Benjamin Disraeli was one of the most extraordinary and indeed one of the most unlikely individuals to have ever become leader of the Conservative Party and British Prime Minister. Disraeli was a school dropout, a  bankrupt, manic depressant in his early twenties, regarded as a cad, and throughout his life his Jewish antecedence was assailed by anti-Semites in Victorian society where bigotry against Jews was seen as fair game. So how did he do it? Put simply, it was Disraeli’s sheer charisma, wit, big personality, and  ability to deliver great speeches which made Parliament popular. Perhaps above all it was, the courage of an outsider who believed himself to be deserving of a remarkable political career that propelled him to the top of the ‘greasy pole.’

Former British Foreign Secretary, Douglas Hurd, and British Prime Minister David Cameron’s former speech writer Edward Young vividly bring to life Disraeli’s persona in their book Disraeli or Two Lives. One of the most interesting chapters in the book deals with Disraeli’s relationship with the faith he was born into, namely Judaism. Disraeli’s father Isaac had him baptized at the age of 12 due to a falling out he had with the elders of the Bevis Marks synagogue in London.

Nevertheless, Disraeli’s Jewish origins were for him a matter of great personal pride throughout his career. They even became an aggressive defense mechanism against the ant-Semitism he endured. In a debate on Jewish emancipation in the House of Commons, Disraeli exclaimed: “Where is your Christianity if you do not believe in their Judaism.”

Hurd and Young point out that Disraeli supported Jewish emancipation in opposition to many in his own Party and it was Lord Derby’s minority Conservative Government with Disraeli at its heart as Chancellor of the Exchequer that passed the Jews Relief Act in 1858 which ended the exclusion of Jews becoming Members of Parliament, allowing Lionel De Rothschild to take up his seat in the House of Commons at his 11th attempt in 1858. And, as is so befitting of an individual with the name Disraeli, he was a Zionist even before the term was coined. In his diaries Edward Stanley,15th Earl of Derby recorded a detailed discussion he had in 1851 with Disraeli in which Disraeli expounded on the advantages of creating a Jewish homeland in Palestine by buying up  land from Turkey.  Money would be forthcoming from the Rothschild family and other leading Hebrew capitalists. According to Stanley, Disraeli concluded that a “man who could carry this out would truly be hailed as the next Messiah,” but contrary, to the accusations made by his arch rival Gladstone. Disraeli was no ‘crypto Jew’ and took Anglican Communion regularly throughout his life.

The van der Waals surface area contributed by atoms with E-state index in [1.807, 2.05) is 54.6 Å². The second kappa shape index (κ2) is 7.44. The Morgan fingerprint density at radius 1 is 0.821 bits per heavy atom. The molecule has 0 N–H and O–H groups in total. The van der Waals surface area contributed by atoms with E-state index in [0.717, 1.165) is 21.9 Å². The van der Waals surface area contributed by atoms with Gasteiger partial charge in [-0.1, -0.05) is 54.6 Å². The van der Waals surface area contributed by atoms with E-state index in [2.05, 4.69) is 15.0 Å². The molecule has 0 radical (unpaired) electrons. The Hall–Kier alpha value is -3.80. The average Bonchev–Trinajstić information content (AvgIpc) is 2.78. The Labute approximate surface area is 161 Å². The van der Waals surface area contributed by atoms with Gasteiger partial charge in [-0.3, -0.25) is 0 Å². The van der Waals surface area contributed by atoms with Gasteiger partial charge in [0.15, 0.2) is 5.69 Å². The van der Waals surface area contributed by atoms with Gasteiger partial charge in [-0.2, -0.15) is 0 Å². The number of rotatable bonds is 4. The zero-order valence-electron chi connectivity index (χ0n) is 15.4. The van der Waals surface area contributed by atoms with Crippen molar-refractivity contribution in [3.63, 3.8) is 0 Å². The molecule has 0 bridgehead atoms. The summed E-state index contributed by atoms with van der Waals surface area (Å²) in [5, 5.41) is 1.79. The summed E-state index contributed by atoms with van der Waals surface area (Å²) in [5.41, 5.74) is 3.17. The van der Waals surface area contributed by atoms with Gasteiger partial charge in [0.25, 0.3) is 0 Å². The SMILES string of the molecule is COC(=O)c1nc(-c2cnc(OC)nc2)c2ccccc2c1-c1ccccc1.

Disraeli, as leader of the Conservative Party, was just slightly more successful electorally than Shimon Peres; winning only one out of three elections he contested as leader.   Nevertheless, as  Chancellor of the Exchequer  he was a  prime mover of the Reform Act of 1867 which saw the British electorate doubled from 1.3 million to 2.5 million. Furthermore, the government he led from 1874 to 1880 introduced such important legislation as giving powers to local authorities to replace slums with adequate housing and to maintain sewers and ensure a fresh supply of water. Street lighting and rubbish collections were also introduced, an Education Act and two Factory Acts which began to improve working conditions and which according to Lord Blake makes the measures passed by the Disraeli government as constituting the biggest installment of social reform passed by any government in the 19th century. Disraeli was able to exclaim that the legislation “will retain for the Conservatives the lasting affection of the working classes.”

The book has wonderful anecdotes especially to do with Disraeli’s colourful private life. At the age of 36 he owed in today’s terms 2 million pounds and he had to become an MP, as this would give him immunity from arrest. Disraeli also courted older women and indeed married Mary Ann Lewis,  the widow of a Tory MP, who was, 12 years his senior. He married her for money to help him pay off his debts.  “I may commit many follies in life, but I never intend to marry for love which I am sure is a guarantee of infidelity.” He later recanted and admitted that he had fallen in love with Mary Ann and had he married her again it would have been for love. There is also the story of Mrs. Williams a widower who left Disraeli a fortune on her death provided she be allowed to be buried next to him. Indeed, she can be found buried next to Disraeli in the churchyard on his country estate, Hughenden Manor.

Disraeli’s lasting legacy is the power of his word that even 133  years after his  death British politicians like to quote him or misquote him. As one contemporary observed: “I never listened to a speech of yours without thinking, this word, this sentence will be remembered a hundred years hence.” He made politics interesting, colourful and engaging and that is why Disraeli is one of those few British  politicians whose life story has been chronicled by Hollywood.

Disraeli or Two Lives by Douglas Hurd and Edward Young; Orion Books Ltd